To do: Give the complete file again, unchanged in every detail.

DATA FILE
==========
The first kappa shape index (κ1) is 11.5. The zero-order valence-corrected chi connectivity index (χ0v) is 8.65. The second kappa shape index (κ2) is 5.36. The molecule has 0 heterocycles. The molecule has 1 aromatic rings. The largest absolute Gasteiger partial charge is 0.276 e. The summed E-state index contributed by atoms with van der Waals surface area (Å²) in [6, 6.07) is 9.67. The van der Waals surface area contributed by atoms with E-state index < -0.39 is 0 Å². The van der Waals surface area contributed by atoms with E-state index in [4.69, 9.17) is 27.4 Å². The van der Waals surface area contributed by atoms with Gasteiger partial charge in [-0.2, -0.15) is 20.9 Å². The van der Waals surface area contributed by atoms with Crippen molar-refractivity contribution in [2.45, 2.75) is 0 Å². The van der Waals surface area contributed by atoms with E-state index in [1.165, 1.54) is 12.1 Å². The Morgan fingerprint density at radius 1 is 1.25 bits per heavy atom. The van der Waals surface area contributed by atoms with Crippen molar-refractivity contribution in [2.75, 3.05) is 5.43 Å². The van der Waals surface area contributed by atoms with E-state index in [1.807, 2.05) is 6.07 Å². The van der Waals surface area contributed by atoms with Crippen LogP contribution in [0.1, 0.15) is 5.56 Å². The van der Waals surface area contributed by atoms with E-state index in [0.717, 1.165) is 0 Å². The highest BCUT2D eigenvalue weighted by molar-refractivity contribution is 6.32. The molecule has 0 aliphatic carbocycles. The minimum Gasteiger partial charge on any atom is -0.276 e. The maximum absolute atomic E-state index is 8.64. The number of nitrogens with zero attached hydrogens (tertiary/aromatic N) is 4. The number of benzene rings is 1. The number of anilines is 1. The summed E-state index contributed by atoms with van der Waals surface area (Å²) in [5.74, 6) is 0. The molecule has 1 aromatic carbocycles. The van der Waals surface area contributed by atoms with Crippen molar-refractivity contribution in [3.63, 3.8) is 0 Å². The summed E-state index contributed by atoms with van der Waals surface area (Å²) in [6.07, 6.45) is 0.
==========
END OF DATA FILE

The first kappa shape index (κ1) is 11.5. The zero-order valence-corrected chi connectivity index (χ0v) is 8.65. The second kappa shape index (κ2) is 5.36. The molecule has 0 heterocycles. The molecule has 1 aromatic rings. The largest absolute Gasteiger partial charge is 0.276 e. The summed E-state index contributed by atoms with van der Waals surface area (Å²) in [6, 6.07) is 9.67. The van der Waals surface area contributed by atoms with E-state index < -0.39 is 0 Å². The van der Waals surface area contributed by atoms with E-state index in [4.69, 9.17) is 27.4 Å². The van der Waals surface area contributed by atoms with Gasteiger partial charge in [-0.2, -0.15) is 20.9 Å². The van der Waals surface area contributed by atoms with Crippen molar-refractivity contribution in [2.45, 2.75) is 0 Å². The van der Waals surface area contributed by atoms with E-state index in [1.165, 1.54) is 12.1 Å². The Morgan fingerprint density at radius 1 is 1.25 bits per heavy atom. The van der Waals surface area contributed by atoms with Crippen molar-refractivity contribution in [2.75, 3.05) is 5.43 Å². The van der Waals surface area contributed by atoms with E-state index in [1.807, 2.05) is 6.07 Å². The van der Waals surface area contributed by atoms with Crippen LogP contribution in [0.1, 0.15) is 5.56 Å². The van der Waals surface area contributed by atoms with E-state index in [0.717, 1.165) is 0 Å². The highest BCUT2D eigenvalue weighted by molar-refractivity contribution is 6.32. The molecule has 0 aliphatic carbocycles. The minimum Gasteiger partial charge on any atom is -0.276 e. The maximum absolute atomic E-state index is 8.64. The number of nitrogens with zero attached hydrogens (tertiary/aromatic N) is 4. The number of benzene rings is 1. The number of anilines is 1. The summed E-state index contributed by atoms with van der Waals surface area (Å²) in [5.74, 6) is 0. The molecule has 1 aromatic carbocycles. The van der Waals surface area contributed by atoms with Crippen molar-refractivity contribution in [3.63, 3.8) is 0 Å². The summed E-state index contributed by atoms with van der Waals surface area (Å²) in [6.07, 6.45) is 0.